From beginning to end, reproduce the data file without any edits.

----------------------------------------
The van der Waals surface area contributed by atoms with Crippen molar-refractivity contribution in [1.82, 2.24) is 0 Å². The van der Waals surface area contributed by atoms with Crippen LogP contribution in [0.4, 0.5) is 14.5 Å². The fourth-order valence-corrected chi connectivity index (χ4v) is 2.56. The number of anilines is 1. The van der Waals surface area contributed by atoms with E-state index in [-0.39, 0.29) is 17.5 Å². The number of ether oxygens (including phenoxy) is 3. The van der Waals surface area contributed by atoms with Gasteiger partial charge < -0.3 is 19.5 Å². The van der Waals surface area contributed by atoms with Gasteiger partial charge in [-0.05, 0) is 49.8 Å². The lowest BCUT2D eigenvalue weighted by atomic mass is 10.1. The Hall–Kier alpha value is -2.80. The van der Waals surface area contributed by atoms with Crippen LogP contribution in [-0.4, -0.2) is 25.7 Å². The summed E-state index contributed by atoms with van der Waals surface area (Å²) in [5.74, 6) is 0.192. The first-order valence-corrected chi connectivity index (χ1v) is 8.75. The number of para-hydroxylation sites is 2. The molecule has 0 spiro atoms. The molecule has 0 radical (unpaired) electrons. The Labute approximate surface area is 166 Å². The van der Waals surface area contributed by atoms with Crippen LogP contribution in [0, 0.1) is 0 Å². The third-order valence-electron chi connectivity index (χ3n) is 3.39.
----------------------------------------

The van der Waals surface area contributed by atoms with Crippen molar-refractivity contribution in [1.82, 2.24) is 0 Å². The van der Waals surface area contributed by atoms with Crippen LogP contribution in [0.4, 0.5) is 14.5 Å². The fourth-order valence-corrected chi connectivity index (χ4v) is 2.56. The number of anilines is 1. The van der Waals surface area contributed by atoms with E-state index in [-0.39, 0.29) is 17.5 Å². The number of ether oxygens (including phenoxy) is 3. The van der Waals surface area contributed by atoms with Gasteiger partial charge < -0.3 is 19.5 Å². The van der Waals surface area contributed by atoms with Gasteiger partial charge in [-0.05, 0) is 49.8 Å². The lowest BCUT2D eigenvalue weighted by atomic mass is 10.1. The Hall–Kier alpha value is -2.80. The van der Waals surface area contributed by atoms with Crippen LogP contribution in [-0.4, -0.2) is 25.7 Å². The summed E-state index contributed by atoms with van der Waals surface area (Å²) in [5.74, 6) is 0.192. The first-order valence-corrected chi connectivity index (χ1v) is 8.75. The number of para-hydroxylation sites is 2. The molecule has 0 spiro atoms. The molecule has 0 radical (unpaired) electrons. The Labute approximate surface area is 166 Å². The van der Waals surface area contributed by atoms with Crippen LogP contribution in [0, 0.1) is 0 Å². The third-order valence-electron chi connectivity index (χ3n) is 3.39.